In April 2011, I wrote the following to describe the state of the debt limit debate:
“With the national debt at $14.27 trillion and rising, Congress must soon approve an increase in the legal debt ceiling — now at $14.29 trillion — so that the Treasury can continue conducting the nation’s fiscal operations.”
Fast forward to October 2013 and all you need to do is replace $14 trillion with $16 trillion and that statement is once again current.
The 2011 clash spawned the infamous congressional super‐committee and its attempt at a “grand bargain” solution on federal spending and taxes — under threat of sequester cuts. The super‐committee failed and sequester cuts unpalatable to both parties were triggered, but both got the political cover they needed.
The situation is changing rapidly. Ratings agency downgrades of U.S. debt in 2011 may have triggered a rethink among Republicans and, at the same time, prompted Speaker John Boehner to separate the debt‐limit issue from the fight over Obamacare and short‐term federal funding. He could allow the debt limit to be increased through a separate vote in the House. Senate Democrats would probably go along with this strategy.
But increasing the debt limit is only likely to push forward the day of reckoning by a few months.
Naturally, people are wondering what new tricks Congressional leaders will devise to resolve the stalemate on federal funding but avoid political blame. We could be witnessing the solution already with the government shutdown — the indefinite closure of “non‐essential” government operations may be acceptable to Republicans.
The late Cato economist, William Niskanen, frequently declared the “starve the beast” strategy of reducing the government’s size by disallowing tax increases to be woefully ineffective. The only remaining option, then, is to close federal non‐essential services directly. After all, under the current stalemate, the most highly politically sensitive federal services such as Social Security, Medicare, Medicaid payments, food stamps, unemployment benefits, Obamacare exchanges, the Judiciary, military, air‐traffic controllers, and so on, will remain up and running.
The burden of showing that “non‐essential” government operations are “essential” is now on Democratic lawmakers.
That leaves the debt limit issue, which remains a concern even if it is pushed ahead by a few months. Resolving it will require a grand bargain between the two political parties on eliminating long‐term federal budget imbalances – especially those built into entitlement programs.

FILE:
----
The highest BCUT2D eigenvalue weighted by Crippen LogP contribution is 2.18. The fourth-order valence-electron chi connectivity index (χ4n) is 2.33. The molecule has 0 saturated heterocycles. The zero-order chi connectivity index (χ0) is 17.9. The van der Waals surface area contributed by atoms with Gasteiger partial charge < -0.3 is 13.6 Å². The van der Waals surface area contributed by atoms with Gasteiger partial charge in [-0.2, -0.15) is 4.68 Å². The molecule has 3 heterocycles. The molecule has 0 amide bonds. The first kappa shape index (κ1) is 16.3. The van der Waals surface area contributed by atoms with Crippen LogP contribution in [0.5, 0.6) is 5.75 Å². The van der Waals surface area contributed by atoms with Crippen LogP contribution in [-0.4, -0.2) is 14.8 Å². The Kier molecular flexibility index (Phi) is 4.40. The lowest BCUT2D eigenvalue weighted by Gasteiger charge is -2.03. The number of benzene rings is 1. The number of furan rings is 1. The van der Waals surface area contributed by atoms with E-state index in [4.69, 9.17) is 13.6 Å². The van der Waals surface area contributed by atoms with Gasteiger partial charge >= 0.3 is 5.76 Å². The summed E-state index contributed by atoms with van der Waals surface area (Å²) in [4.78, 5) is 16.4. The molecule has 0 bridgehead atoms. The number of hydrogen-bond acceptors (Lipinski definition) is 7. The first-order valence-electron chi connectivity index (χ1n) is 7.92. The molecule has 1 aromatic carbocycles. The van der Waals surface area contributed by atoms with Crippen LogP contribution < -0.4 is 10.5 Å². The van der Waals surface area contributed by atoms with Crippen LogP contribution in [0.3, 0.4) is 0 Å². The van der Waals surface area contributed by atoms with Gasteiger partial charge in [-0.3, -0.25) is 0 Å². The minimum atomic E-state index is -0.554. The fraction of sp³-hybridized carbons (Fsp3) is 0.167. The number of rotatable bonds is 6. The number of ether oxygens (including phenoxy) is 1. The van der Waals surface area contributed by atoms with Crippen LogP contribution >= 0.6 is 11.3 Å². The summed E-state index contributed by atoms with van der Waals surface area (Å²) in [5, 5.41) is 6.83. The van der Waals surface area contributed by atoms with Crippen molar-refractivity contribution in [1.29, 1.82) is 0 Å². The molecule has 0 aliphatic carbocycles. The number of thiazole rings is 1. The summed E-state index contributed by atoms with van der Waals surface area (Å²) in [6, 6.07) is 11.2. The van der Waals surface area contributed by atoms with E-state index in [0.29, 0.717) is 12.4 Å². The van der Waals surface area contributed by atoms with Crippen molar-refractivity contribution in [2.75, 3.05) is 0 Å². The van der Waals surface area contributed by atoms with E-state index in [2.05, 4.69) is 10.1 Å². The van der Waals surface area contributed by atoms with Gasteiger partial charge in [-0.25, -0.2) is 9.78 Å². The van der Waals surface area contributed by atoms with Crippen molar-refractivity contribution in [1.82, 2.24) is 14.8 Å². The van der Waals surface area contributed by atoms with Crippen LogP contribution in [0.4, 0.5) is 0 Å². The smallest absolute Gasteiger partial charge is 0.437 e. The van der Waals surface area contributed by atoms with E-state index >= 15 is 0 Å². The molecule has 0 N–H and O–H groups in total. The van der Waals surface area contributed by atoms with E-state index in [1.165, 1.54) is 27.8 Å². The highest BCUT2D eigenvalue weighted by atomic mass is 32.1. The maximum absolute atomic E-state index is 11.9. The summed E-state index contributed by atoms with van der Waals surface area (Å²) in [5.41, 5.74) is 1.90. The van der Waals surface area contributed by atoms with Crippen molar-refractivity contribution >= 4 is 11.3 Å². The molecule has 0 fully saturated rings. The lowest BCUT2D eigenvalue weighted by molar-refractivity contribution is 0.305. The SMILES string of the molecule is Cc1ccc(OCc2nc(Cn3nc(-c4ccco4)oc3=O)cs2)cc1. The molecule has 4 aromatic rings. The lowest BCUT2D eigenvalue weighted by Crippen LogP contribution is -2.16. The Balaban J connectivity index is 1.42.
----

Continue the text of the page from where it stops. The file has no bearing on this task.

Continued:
Social Security, Medicaid and Medicare remain the secular drivers of U.S. government debt and it’s clear that periodic increases in the debt limit cannot be the answer. For example, federal debt increased by $2.41 trillion since the previous political clash in April 2011. In contrast, the nation’s GDP has increased by just $1.4 trillion. Austerity‐phobes such as Paul Krugman argue that sequester cuts are themselves to blame for the slow GDP growth. But anti‐austerity arguments are not applicable to long‐term structural budget imbalances. Those must be resolved through a grand bargain on taxes and spending.
Entitlement reforms must remain a priority no matter the outcome of the current fight over funding “non‐essential” federal programs. The Congressional Budget Office has clearly warned of the negative consequences of accumulating debt under current entitlement policies. CBO projections show that continuing to fund entitlements under current laws – by increasing taxes as needed – would increase the federal government’s control over the nation’s economic output to unacceptably high levels, and increase investment and work disincentives to unprecedented levels. The answer is to combine expenditure cuts with program reforms to restore work and investment incentives.
So how can lawmakers, especially Republicans who claim to favor fiscal restraint and small government, lock in long‐term fiscal reforms? They could try yet another super‐committee with a gun to its head in the form of entitlement spending cuts. Of course, entitlement program changes contrived under pressure from federal funding and debt‐limit crises will likely not yield good policies. Substantive and carefully designed structural changes are needed to restore entitlement programs to their proper functions, respond to increasing human longevity, remove anti‐work incentives, and require shared‐sacrifice by well‐off seniors. But like the sequester cuts that the previous super-committee’s failure triggered, imperfect adjustments may be better than no changes at all.
It may be the only way elected officials can surmount the political hurdles before a “grand bargain” solution. Convoluted as it sounds, Congress must ultimately convene yet another guaranteed‐to‐fail super‐committee under threat of entitlement spending cuts. We should be prepared to hold our noses yet again.